The Union Health Ministry has called for a ban on sale of tobacco products and spitting in public places in an effort to curb the spread of the coronavirus outbreak, PTI reported on Friday. Several states, including Rajasthan and Bihar, have taken steps to curb spitting after chewing tobacco in public places.

In a letter, written on May 11, Union Health Minister Harsh Vardhan said that people who chew smokeless tobacco tend to spit in public places. He noted that this was a health risk, especially triggering the spread of contagious diseases such as Covid-19, tuberculosis and swine flu, among others.

The health minister added that using these tobacco products also created an unhygienic environment. “Large gatherings at the retail outlets where smokeless tobacco products are sold also pose the risk of spread of Covid-19,” he added.

Vardhan said that chewing tobacco products and areca nut increases saliva that is followed by a very strong urge to spit. “Spitting in public places could enhance the spread of Covid-19,” he said, adding that by imposing the ban, states and Union Territories can not only help in “achieving Swachh Bharat [Clean India], but also Swasth Bharat [Health India]”.

The use of tobacco is also a major threat to public health across the world, the Union minister said. He highlighted the Indian Council of Medical Research’s appeal in April to not consume smokeless tobacco products and spit in public places. The health research body had said that it could enhance the spread of the coronavirus.

Vardhan mentioned the guidelines issued by his ministry under the National Disaster Management Act, 2005. The notification said that “spitting in public places shall be punishable with fine as may be prescribed by the state/UT [Union Territory] local authority and consumption of liquor, pan, gutkha, tobacco etc in public places is not allowed”. However, while revising its guidelines for the third phase of the lockdown earlier this month, the government had permitted the sale of liquor in green zones of states.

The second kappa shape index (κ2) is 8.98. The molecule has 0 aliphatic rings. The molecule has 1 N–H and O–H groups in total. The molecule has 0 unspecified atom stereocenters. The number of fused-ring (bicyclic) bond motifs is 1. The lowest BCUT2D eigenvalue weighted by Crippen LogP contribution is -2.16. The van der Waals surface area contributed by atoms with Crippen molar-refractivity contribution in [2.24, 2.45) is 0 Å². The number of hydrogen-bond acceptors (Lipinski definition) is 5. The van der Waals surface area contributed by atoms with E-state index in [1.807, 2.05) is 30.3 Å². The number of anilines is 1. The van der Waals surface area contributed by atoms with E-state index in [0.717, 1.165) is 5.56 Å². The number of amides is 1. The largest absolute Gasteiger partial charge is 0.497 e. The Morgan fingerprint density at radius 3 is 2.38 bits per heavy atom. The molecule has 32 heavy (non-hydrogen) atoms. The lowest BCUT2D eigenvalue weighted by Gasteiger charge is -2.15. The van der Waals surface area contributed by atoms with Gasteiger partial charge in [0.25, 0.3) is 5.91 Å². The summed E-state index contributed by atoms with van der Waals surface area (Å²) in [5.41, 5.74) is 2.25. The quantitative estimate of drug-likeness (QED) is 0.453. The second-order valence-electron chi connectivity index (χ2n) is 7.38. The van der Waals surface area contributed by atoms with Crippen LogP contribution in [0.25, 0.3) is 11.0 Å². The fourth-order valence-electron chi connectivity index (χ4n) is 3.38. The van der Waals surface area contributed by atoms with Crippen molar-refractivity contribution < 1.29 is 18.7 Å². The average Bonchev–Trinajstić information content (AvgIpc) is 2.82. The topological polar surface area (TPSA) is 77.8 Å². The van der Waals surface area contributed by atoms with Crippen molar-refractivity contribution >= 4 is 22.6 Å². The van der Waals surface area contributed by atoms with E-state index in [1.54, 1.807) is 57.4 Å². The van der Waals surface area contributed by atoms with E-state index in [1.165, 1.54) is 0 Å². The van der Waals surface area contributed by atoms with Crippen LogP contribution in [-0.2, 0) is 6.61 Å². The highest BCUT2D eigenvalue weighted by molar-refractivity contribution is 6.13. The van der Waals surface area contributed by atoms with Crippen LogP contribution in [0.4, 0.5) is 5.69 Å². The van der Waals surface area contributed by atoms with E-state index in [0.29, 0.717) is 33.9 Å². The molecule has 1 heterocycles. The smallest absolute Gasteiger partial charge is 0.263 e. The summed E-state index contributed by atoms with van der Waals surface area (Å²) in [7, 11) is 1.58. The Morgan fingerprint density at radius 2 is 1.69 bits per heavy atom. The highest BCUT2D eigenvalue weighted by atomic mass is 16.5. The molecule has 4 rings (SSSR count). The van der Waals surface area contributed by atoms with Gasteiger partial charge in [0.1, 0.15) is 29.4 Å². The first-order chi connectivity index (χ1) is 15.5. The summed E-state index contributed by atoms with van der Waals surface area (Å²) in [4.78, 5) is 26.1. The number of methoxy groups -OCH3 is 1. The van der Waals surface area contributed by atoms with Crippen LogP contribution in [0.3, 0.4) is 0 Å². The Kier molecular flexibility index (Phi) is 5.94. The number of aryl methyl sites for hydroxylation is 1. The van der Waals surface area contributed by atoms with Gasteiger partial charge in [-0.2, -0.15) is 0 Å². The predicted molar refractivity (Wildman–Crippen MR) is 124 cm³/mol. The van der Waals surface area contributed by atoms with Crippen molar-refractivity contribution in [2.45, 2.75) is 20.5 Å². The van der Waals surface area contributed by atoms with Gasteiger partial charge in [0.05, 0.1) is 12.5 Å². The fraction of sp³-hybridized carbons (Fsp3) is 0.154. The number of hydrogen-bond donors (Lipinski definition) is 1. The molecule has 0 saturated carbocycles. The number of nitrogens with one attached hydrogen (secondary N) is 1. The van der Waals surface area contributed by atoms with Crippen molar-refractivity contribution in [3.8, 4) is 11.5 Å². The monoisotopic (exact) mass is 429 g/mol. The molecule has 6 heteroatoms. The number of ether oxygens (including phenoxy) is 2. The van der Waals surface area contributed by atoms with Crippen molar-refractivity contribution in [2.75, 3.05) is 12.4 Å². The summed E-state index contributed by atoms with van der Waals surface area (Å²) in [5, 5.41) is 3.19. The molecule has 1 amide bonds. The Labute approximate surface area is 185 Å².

The health minister also appreciated the efforts taken by a few states to create awareness about spitting in public places and steps taken to curb the spread of Covid-19. On April 22, the Jharkhand government had issued a notification prohibiting cigarettes, e-cigarettes, bidi, paan-masala, gutka and consumption of a few other tobacco products in public places. The state had said the offence will be punishable under Section 188 (disobedience to an order lawfully promulgated by a public servant) of the Indian Penal Code. Violators would also attract imprisonment of six months or a fine of Rs 1,000.

On April 14, the Bihar health department had prohibited spitting in public places. A violation of the order would be punishable with a fine of Rs 200 or six months in jail, the state government had said. On April 10, the Rajasthan government had issued an ordinance imposing a ban on spitting in public places and sale of paan, gutka and tobacco.

Meanwhile, Senior Programme Officer of Voluntary Health Association of India Binoy Mathew said that on April 29, a review of studies by public health experts convened by the World Health Organization found that smokers are more likely to develop severe diseases, as compared to non-smokers.

Smoking tobacco is a known risk factor for many respiratory infections. Mathew cited the Global Adult Tobacco Survey to say that India has the second-largest number of tobacco users in the world as 268 million or 28.6% of all adults in the country use them. “At least 12 lakh die from tobacco-related diseases every year,” he added.

India has so far recorded 81,970 cases and 2,649 deaths, according to figures from the Ministry of Health and Family Welfare.

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